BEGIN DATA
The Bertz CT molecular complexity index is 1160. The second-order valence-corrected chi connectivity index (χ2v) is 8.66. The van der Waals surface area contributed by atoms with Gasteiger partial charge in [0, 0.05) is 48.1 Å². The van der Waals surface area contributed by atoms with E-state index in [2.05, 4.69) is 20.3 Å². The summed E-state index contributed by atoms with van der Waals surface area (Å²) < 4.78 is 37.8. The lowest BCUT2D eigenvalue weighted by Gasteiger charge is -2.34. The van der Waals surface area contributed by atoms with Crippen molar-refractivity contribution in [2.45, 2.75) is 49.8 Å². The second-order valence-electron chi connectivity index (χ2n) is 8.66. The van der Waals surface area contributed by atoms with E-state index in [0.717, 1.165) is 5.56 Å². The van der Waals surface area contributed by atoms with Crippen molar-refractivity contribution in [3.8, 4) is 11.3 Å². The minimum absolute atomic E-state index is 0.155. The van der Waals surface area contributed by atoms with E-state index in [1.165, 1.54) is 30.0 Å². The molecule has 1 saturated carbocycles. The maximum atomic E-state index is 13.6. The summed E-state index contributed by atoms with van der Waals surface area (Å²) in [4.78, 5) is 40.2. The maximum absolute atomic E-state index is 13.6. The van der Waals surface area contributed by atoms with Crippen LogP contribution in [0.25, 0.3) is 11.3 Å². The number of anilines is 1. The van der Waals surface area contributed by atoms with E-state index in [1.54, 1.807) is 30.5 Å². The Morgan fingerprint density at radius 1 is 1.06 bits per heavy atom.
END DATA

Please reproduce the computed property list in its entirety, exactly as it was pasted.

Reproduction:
The Bertz CT molecular complexity index is 1160. The second-order valence-corrected chi connectivity index (χ2v) is 8.66. The van der Waals surface area contributed by atoms with Gasteiger partial charge in [0, 0.05) is 48.1 Å². The van der Waals surface area contributed by atoms with E-state index in [2.05, 4.69) is 20.3 Å². The summed E-state index contributed by atoms with van der Waals surface area (Å²) < 4.78 is 37.8. The lowest BCUT2D eigenvalue weighted by Gasteiger charge is -2.34. The van der Waals surface area contributed by atoms with Crippen molar-refractivity contribution in [2.45, 2.75) is 49.8 Å². The second-order valence-electron chi connectivity index (χ2n) is 8.66. The van der Waals surface area contributed by atoms with E-state index in [0.717, 1.165) is 5.56 Å². The van der Waals surface area contributed by atoms with Crippen molar-refractivity contribution in [3.8, 4) is 11.3 Å². The minimum absolute atomic E-state index is 0.155. The van der Waals surface area contributed by atoms with E-state index in [1.165, 1.54) is 30.0 Å². The molecule has 1 saturated carbocycles. The maximum atomic E-state index is 13.6. The summed E-state index contributed by atoms with van der Waals surface area (Å²) in [4.78, 5) is 40.2. The maximum absolute atomic E-state index is 13.6. The van der Waals surface area contributed by atoms with Crippen LogP contribution in [0.25, 0.3) is 11.3 Å². The number of anilines is 1. The van der Waals surface area contributed by atoms with E-state index in [1.54, 1.807) is 30.5 Å². The Morgan fingerprint density at radius 1 is 1.06 bits per heavy atom.